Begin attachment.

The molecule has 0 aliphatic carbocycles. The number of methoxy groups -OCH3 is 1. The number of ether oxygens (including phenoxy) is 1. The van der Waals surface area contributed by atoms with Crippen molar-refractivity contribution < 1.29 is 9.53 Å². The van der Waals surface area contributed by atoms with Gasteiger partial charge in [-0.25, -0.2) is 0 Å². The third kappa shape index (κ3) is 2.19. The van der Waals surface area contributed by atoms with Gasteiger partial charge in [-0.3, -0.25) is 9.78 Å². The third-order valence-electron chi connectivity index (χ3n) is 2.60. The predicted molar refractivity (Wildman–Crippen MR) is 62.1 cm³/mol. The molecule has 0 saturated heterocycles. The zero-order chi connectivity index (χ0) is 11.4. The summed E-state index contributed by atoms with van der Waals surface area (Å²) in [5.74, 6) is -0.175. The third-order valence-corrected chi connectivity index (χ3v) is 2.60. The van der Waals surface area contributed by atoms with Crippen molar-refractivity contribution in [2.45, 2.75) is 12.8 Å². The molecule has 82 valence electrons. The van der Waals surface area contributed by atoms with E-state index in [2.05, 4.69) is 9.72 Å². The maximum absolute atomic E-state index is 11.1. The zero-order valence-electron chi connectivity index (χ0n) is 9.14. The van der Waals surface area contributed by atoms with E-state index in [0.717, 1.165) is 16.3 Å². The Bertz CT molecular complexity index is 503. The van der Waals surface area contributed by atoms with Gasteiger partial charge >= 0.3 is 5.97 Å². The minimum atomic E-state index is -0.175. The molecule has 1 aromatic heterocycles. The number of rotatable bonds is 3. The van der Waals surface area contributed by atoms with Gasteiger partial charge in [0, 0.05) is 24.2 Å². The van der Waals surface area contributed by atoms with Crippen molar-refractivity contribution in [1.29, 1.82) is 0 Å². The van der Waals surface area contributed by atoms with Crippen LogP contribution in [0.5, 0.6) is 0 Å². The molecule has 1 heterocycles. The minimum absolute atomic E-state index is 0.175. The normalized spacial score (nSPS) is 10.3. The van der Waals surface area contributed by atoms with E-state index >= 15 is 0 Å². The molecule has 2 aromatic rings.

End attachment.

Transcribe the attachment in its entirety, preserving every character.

The molecule has 0 aliphatic carbocycles. The number of methoxy groups -OCH3 is 1. The number of ether oxygens (including phenoxy) is 1. The van der Waals surface area contributed by atoms with Crippen molar-refractivity contribution < 1.29 is 9.53 Å². The van der Waals surface area contributed by atoms with Gasteiger partial charge in [-0.25, -0.2) is 0 Å². The third kappa shape index (κ3) is 2.19. The van der Waals surface area contributed by atoms with Gasteiger partial charge in [-0.3, -0.25) is 9.78 Å². The third-order valence-electron chi connectivity index (χ3n) is 2.60. The predicted molar refractivity (Wildman–Crippen MR) is 62.1 cm³/mol. The molecule has 0 saturated heterocycles. The zero-order chi connectivity index (χ0) is 11.4. The summed E-state index contributed by atoms with van der Waals surface area (Å²) in [5.74, 6) is -0.175. The third-order valence-corrected chi connectivity index (χ3v) is 2.60. The van der Waals surface area contributed by atoms with Crippen molar-refractivity contribution in [2.45, 2.75) is 12.8 Å². The molecule has 82 valence electrons. The van der Waals surface area contributed by atoms with E-state index in [2.05, 4.69) is 9.72 Å². The maximum absolute atomic E-state index is 11.1. The zero-order valence-electron chi connectivity index (χ0n) is 9.14. The van der Waals surface area contributed by atoms with E-state index in [0.717, 1.165) is 16.3 Å². The Bertz CT molecular complexity index is 503. The van der Waals surface area contributed by atoms with Gasteiger partial charge >= 0.3 is 5.97 Å². The minimum atomic E-state index is -0.175. The molecule has 1 aromatic heterocycles. The number of rotatable bonds is 3. The van der Waals surface area contributed by atoms with Gasteiger partial charge in [0, 0.05) is 24.2 Å². The van der Waals surface area contributed by atoms with Crippen molar-refractivity contribution in [1.29, 1.82) is 0 Å². The van der Waals surface area contributed by atoms with Crippen LogP contribution in [0.5, 0.6) is 0 Å². The molecule has 1 heterocycles. The minimum absolute atomic E-state index is 0.175. The normalized spacial score (nSPS) is 10.3. The van der Waals surface area contributed by atoms with E-state index >= 15 is 0 Å². The molecule has 2 aromatic rings.